ztactical Z045 Throat Mic Adapter

Now that you have the communications technology, you will need to implement it on the field. It is VERY important to make sure that all of your team knows how to use their respective radios prior to a match. Also, your squad needs to make sure they have pre-selected and set their radios to a specified channel. Additionally, if there are other, organized squads on the field, you may want to coordinate with them so you can make sure your channels line up (or don’t, if they are the OPFOR). How do you speak on the radio? Do you say “over”? Do you say “10-4”? In actuality, that depends on your squad. However, I would keep things as general as possible with basic military slang and syntax. Checkout some basic radio slang:

  • Affirmative or Affirm: Yes.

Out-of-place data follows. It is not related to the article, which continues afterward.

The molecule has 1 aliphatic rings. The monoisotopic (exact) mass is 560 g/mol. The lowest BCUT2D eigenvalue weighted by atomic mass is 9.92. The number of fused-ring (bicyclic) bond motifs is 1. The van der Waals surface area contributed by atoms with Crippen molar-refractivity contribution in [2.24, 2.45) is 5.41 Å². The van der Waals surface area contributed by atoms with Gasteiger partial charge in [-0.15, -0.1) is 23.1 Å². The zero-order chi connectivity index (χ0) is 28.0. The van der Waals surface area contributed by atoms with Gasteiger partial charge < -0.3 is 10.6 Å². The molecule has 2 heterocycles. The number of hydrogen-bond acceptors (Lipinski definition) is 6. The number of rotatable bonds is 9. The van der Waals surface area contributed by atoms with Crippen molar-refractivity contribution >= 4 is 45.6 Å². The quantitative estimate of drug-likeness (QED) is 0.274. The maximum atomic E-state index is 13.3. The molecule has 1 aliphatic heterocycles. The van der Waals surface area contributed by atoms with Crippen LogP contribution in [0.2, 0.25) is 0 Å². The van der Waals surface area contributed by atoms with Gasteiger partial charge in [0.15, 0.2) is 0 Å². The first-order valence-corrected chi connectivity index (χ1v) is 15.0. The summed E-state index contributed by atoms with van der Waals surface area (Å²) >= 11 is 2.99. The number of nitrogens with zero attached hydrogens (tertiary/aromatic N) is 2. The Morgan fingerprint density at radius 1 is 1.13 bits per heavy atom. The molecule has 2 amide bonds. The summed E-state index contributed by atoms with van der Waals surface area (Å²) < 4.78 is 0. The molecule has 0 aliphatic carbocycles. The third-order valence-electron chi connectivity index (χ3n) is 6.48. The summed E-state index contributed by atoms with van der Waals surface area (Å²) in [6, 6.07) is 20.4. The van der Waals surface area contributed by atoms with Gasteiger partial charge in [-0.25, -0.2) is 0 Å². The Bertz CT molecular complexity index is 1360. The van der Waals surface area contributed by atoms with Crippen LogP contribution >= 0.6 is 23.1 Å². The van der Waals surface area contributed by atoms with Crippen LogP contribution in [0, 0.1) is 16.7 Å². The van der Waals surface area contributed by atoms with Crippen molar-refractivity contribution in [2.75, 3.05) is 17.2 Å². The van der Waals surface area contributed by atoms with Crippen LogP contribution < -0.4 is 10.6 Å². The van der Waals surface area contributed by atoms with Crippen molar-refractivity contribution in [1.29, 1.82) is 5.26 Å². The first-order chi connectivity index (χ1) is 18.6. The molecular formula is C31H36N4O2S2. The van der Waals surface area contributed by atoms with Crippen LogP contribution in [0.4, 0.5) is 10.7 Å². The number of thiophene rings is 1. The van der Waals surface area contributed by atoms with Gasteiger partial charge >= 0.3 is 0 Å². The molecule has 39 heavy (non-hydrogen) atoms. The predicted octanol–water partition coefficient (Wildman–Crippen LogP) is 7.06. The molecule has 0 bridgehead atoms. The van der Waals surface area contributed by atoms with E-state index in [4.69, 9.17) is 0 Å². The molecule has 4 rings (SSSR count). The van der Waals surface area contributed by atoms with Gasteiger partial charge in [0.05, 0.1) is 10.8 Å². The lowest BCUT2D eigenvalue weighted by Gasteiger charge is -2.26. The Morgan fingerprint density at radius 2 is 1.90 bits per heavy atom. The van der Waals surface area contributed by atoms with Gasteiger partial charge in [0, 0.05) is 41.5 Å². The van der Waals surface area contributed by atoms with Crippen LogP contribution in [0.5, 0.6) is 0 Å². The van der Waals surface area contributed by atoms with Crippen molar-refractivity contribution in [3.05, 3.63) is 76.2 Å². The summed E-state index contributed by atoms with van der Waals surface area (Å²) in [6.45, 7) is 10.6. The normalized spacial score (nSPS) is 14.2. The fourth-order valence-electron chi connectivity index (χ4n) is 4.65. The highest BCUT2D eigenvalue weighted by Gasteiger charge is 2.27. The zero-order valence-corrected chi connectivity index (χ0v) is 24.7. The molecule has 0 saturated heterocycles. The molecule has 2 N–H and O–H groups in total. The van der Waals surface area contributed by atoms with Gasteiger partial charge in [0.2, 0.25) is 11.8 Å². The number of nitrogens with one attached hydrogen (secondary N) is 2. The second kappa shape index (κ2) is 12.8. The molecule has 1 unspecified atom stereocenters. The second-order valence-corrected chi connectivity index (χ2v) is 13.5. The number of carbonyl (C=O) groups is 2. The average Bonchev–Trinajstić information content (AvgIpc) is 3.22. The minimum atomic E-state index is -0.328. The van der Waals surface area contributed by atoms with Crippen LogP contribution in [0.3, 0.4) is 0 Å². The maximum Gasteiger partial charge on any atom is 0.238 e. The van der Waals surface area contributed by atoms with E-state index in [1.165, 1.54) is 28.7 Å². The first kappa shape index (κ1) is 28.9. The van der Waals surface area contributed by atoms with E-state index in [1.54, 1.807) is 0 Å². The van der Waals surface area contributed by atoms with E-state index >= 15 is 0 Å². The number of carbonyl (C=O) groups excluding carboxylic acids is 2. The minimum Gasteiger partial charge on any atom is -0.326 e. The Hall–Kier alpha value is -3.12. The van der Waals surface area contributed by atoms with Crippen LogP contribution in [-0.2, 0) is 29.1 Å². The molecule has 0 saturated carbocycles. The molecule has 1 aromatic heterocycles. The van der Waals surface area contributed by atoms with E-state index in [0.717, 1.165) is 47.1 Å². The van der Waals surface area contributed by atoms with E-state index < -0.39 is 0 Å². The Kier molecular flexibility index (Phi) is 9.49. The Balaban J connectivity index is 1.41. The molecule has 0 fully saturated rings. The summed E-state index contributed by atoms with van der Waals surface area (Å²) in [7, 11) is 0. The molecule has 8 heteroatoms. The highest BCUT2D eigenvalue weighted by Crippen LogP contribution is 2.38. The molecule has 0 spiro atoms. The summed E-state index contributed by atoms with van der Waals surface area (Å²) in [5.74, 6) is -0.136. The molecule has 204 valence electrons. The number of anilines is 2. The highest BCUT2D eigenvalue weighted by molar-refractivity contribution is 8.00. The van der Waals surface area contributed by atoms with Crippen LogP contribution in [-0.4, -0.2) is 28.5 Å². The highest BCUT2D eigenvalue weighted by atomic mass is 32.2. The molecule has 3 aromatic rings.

• Negative: No.
  • Reading you Five / Loud and clear: I understand what you say; 5×5.
  • Over: I have finished talking and I am listening for your reply. Short for “Over to you.”
  • Come in: You may begin speaking now
  • Out: I have finished talking to you and do not expect a reply.
  • Wait: I do not have the answer or information to hand, I will attempt to source the answer or information requested shortly but until then I have finished talking and do not expect a reply.
  • Roger: I understand what you said; ok;
  • Ten four: I understand; ok; all right.
  • Copy: I heard what you just said; ok; all right.
  • WilcoWilcomply (after receiving new directions).
  • Go ahead or Send your traffic: Send your transmission.
  • Say again repeat; Please repeat your last message (Repeat is only used in Canadian/US military radio terminology to request additional artillery fire)
  • Break: Signals a pause during a long transmission to open the channel for other transmissions, especially for allowing any potential emergency traffic to get through.